Thursday, August 12, 2010

Eduard Bernstein, Revisionist

Over the weekend, I read Eduard Bernstein's Evolutionary Socialism (the original title is Die Voraussetzungen des Sozialismus und die Aufgaben der Sozialdemokratie-- The Premises of Socialism and the Tasks of Social Democracy). The purpose was to get a better grasp on the debates of the Second International. If you don't already know, Bernstein, who published the book in 1899, is the central figure of revisionism, and is, along with the renegade Kautsky, constantly the target of the scorn and polemics of Lenin and Lukács. 

The reason I picked up Evolutionary Socialism was to find out if all the accusations are true.

And they are.*

Bernstein lists most of the typical objections to Marx's political thought: dismissing its method as Hegelian obfuscation, mistaking 'vulgar' materialism for historical materialism,  claiming its so-called predictions didn't come true, arguing against revolutionary violence without grasping the systemic violence of capitalism, and accusing his more radical opponents of utopianism.

It almost makes me think that Lukács revised "What is Orthodox Marxism?" for History and Class Consciousness with Bernstein's book in front of him.

But most importantly, Bernstein argues that the basis of social struggle was the capture of democracy for socialism. That is, even if democracy's history is that of bourgeois class advantage, it is the premise of socialism: "democracy is a condition of socialism to a much greater degree than is usually assumed, i.e., it is not only the means but also the substance” (page 166).** In large part, the Social Democrats accepted the idea that the means of production, and the democratic regime of rights, would gradually lead to more democratic organizations. But this required presupposing that history was a story of progress (which is why Bernstein-- who took a rather chauvinistic view on these matters-- couldn't grasp the problems of internationalism and colonialism). The problem with progress is that its proponents tended to wait; accelerating the process of social change through revolutionary struggle becomes, for somebody like Bernstein, more pernicious on principle than the systemic violence of capitalism.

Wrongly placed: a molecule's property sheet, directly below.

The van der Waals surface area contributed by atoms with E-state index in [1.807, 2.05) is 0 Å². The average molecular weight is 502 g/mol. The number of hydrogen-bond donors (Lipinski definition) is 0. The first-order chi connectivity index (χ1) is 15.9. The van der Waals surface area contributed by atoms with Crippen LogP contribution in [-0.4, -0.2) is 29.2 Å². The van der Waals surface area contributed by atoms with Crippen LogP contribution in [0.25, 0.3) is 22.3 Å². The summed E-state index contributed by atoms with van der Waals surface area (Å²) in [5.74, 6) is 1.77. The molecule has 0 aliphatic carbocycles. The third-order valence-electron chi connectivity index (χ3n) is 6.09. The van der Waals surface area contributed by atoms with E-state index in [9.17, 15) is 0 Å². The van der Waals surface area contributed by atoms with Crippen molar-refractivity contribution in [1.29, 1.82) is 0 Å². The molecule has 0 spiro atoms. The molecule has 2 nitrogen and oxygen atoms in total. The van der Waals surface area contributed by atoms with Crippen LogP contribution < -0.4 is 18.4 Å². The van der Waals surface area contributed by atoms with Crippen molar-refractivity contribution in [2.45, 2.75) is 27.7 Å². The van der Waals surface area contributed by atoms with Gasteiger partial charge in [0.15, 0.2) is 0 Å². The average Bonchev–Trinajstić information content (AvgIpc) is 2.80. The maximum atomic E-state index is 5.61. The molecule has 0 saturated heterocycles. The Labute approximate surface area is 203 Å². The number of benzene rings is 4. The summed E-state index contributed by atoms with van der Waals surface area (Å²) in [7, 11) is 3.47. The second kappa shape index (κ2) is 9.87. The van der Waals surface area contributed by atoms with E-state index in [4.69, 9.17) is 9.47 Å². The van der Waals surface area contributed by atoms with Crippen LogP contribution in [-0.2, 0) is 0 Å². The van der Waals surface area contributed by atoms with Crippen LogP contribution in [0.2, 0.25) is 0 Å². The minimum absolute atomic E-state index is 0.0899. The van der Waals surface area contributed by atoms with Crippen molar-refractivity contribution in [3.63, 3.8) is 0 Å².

The point of Marx, Lenin, Lukács, and Benjamin (just to name those I am reading lately) is that history is not a story of progress, it is a story of social struggle, with both advances and reversals. In addition, the emphasis on the progressive realization of rights ignores that capitalism is not defined by its juridical relations, but by the combined and uneven development of, and conflict between, social forms and capital accumulation.


* It doesn't help Bernstein's intellectual legacy that Sidney Hook, CIA cultural frontman and FBI informant, wrote the Introduction to the 1961 edition published by Schocken.

** 'Democracy as substance'...does this make Hardt and Negri Bernsteins with a 21st century twist?

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